When Things Go Wrong

You can do more than learn from the situation.

“When things go wrong, you best process it by….”

Take a minute to reflect on the question and come up with an answer.

The question came from my purple planner, officially the“BELIEVE Training Journal” by pro runners Lauren Fleshman and Róisín McGettigan-Dumas. Although I run, I don’t use the book as a training journal; I use it as a day-to-day, week-to-week planner for my life. I like seeing my to-do list and my goals and my family life and work life all written down together. Because our goals are intertwined with our life. I also appreciate being inspired and challenged to consider areas I need to grow in at the same time that I am planning my days and my week.

The quote adjacent to the question came from Paula Radcliffe, Marathon Olympian, World Champion & World-Record Holder, who said:

“I’ve always been good at putting things behind me–I fall apart, do my crying bit, and then put it away and move on.

I read that quote several times. My favorite part about it is the crying bit. She isn’t too cool to cry.

Crying isn’t everyone’s style. You might need to yell or swear or run really fast or talk to a friend. No matter what, when things go wrong that really bother you, experiencing your emotions lets you move on. Holding your emotions in makes them smolder and resurface later.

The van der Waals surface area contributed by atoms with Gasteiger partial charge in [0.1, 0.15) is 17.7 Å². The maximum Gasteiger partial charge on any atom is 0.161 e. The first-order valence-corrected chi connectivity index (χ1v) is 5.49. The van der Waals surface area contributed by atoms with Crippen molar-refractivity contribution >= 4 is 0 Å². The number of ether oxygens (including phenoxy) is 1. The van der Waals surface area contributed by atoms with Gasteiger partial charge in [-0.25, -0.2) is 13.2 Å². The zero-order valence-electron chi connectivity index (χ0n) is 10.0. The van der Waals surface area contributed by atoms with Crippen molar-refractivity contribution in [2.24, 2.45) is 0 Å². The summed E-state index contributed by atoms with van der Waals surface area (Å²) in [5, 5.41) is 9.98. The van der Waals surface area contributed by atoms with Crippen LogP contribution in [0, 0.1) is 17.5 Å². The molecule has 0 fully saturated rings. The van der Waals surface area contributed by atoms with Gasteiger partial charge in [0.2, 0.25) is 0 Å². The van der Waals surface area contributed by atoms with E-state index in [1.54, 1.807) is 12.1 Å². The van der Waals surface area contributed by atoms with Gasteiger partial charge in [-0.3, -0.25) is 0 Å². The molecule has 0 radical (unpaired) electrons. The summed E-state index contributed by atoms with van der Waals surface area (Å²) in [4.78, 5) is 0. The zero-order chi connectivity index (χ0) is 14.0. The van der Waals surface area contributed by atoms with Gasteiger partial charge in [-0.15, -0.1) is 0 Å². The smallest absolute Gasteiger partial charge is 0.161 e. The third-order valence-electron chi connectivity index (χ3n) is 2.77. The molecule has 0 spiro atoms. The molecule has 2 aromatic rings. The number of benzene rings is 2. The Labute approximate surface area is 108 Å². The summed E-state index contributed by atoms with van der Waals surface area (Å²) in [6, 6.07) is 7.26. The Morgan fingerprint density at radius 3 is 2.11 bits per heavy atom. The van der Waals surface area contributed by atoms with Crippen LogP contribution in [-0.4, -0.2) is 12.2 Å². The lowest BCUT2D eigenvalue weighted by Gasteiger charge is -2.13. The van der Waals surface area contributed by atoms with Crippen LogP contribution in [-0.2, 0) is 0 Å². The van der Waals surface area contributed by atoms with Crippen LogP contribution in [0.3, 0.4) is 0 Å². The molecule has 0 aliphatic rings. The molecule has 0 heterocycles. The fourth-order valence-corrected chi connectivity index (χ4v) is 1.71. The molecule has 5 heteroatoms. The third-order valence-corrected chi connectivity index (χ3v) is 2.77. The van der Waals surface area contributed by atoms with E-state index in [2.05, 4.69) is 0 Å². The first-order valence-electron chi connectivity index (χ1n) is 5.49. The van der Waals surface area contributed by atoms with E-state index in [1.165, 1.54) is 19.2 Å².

I’m writing about this topic on a week that has been relatively smooth sailing for me. (I hope I don’t jinx myself.) It is a good time for me to reflect on how I handle things that go wrong because I can be objective.

I had answered the question by writing down that I learn why I made the mistake. I’ve been pretty good at asking myself that question following the mistake. But I could improve on really acknowledging and feeling the mistake before I learn from it. I try to skip the emotional part because it can be awkward and uncomfortable.

Do you like the way you handle things that go wrong or could you stand to improve?

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Originally published at medium.com

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